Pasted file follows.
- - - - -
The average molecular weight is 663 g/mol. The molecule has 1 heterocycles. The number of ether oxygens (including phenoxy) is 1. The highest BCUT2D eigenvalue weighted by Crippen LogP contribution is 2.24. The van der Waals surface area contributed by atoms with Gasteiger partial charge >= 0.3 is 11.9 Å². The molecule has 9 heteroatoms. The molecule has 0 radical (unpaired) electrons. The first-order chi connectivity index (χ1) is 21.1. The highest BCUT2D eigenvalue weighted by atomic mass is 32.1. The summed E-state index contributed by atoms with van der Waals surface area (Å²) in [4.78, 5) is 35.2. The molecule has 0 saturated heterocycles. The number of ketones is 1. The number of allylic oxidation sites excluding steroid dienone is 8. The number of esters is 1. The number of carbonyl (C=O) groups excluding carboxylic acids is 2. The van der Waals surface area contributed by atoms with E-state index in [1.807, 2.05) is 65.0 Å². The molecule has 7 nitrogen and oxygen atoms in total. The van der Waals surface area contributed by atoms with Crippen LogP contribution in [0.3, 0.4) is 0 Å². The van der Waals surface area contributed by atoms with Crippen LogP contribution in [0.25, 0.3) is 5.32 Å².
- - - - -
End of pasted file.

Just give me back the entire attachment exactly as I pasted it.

The average molecular weight is 663 g/mol. The molecule has 1 heterocycles. The number of ether oxygens (including phenoxy) is 1. The highest BCUT2D eigenvalue weighted by Crippen LogP contribution is 2.24. The van der Waals surface area contributed by atoms with Gasteiger partial charge >= 0.3 is 11.9 Å². The molecule has 9 heteroatoms. The molecule has 0 radical (unpaired) electrons. The first-order chi connectivity index (χ1) is 21.1. The highest BCUT2D eigenvalue weighted by atomic mass is 32.1. The summed E-state index contributed by atoms with van der Waals surface area (Å²) in [4.78, 5) is 35.2. The molecule has 0 saturated heterocycles. The number of ketones is 1. The number of allylic oxidation sites excluding steroid dienone is 8. The number of esters is 1. The number of carbonyl (C=O) groups excluding carboxylic acids is 2. The van der Waals surface area contributed by atoms with E-state index in [1.807, 2.05) is 65.0 Å². The molecule has 7 nitrogen and oxygen atoms in total. The van der Waals surface area contributed by atoms with Crippen LogP contribution in [0.3, 0.4) is 0 Å². The van der Waals surface area contributed by atoms with Crippen LogP contribution in [0.25, 0.3) is 5.32 Å².